NEW YORK -- Thousands of nurses are days away from potentially going on strike in New York as hospitals are preparing for another influx in tripledemic cases following the holidays.
Nancy Hagans is a registered nurse at Maimonides Medical Center and president of the New York State Nurses Association. The union represents 17,000 nurses across 12 private sector hospitals in New York City.
"Do you foresee the nurses going on strike?" CBS2's Ali Bauman asked.
"It's really not up to us. It's up to the bosses," Hagans said.
The union just voted overwhelmingly to go on strike if the hospitals cannot agree to a contract by Dec. 31.
"We are going to give a 10-day notice to the hospital management and ... we're gonna still continue to negotiate in good faith, and then once the 10 days have expired, the nurses will not work," Hagans said.
The union has been in contract negotiations with the private hospitals since September. The nurses are asking for a pay raise that keeps up with inflation and for the hospitals to hire more staff.
"You cannot continue to ask a nurse to work in the medical surgical unit where she should have five patients [and] now she's carrying 12 patients," Hagans said.
This all comes as medical experts are predicting another fierce wave of the so-called tripledemic -- COVID-19, the flu and RSV.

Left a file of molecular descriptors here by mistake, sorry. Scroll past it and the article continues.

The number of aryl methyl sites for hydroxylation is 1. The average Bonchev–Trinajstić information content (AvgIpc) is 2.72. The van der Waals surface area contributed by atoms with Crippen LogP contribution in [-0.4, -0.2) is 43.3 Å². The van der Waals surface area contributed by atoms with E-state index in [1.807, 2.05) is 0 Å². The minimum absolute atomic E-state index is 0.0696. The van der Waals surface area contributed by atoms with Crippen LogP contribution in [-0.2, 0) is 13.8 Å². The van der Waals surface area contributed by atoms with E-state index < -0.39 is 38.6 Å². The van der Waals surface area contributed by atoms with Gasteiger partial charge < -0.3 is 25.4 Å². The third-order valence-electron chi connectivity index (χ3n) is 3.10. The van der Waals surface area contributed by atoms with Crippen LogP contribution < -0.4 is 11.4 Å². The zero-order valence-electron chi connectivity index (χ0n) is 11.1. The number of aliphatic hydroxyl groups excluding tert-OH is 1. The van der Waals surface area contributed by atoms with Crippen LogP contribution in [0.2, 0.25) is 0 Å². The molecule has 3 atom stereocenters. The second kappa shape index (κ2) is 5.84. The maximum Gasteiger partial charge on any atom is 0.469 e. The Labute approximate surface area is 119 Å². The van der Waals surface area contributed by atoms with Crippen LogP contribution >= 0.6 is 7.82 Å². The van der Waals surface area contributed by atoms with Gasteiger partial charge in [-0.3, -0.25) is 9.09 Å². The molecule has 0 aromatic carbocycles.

Tuesday, New York saw its fifth child this season die from the flu, and doctors anticipate the flu season to hit its peak in January.
"I anticipate that we are going to have a post-holiday surge," said Dr. William Schaffner, of Vanderbilt University.
Watch Cristian Benavides' report
While the potential strike would affect private sector hospitals, both Mayor Eric Adams and Gov. Kathy Hochul say they're monitoring negotiations.
CBS2 has learned the state health department plans to gather intel on each hospital's readiness to maintain operations, and if there is a strike, the state will track the facilities for overcrowding.
"All we want is to be able to care for our patients safely," Hagans said.
Most of the impacted hospitals told us they hope to avoid a strike.
Richmond University Medical Center on Staten Island said, "Should it become necessary, we would activate our surge plan, same as other hospitals, to ensure that anyone in need of care can have access to it."
The federal government has released reserves of Tamiflu to relieve some of the demand, and to prevent stockpiling, CVS, Target and Walgreens are now limiting purchase of over-the-counter children's medicine.
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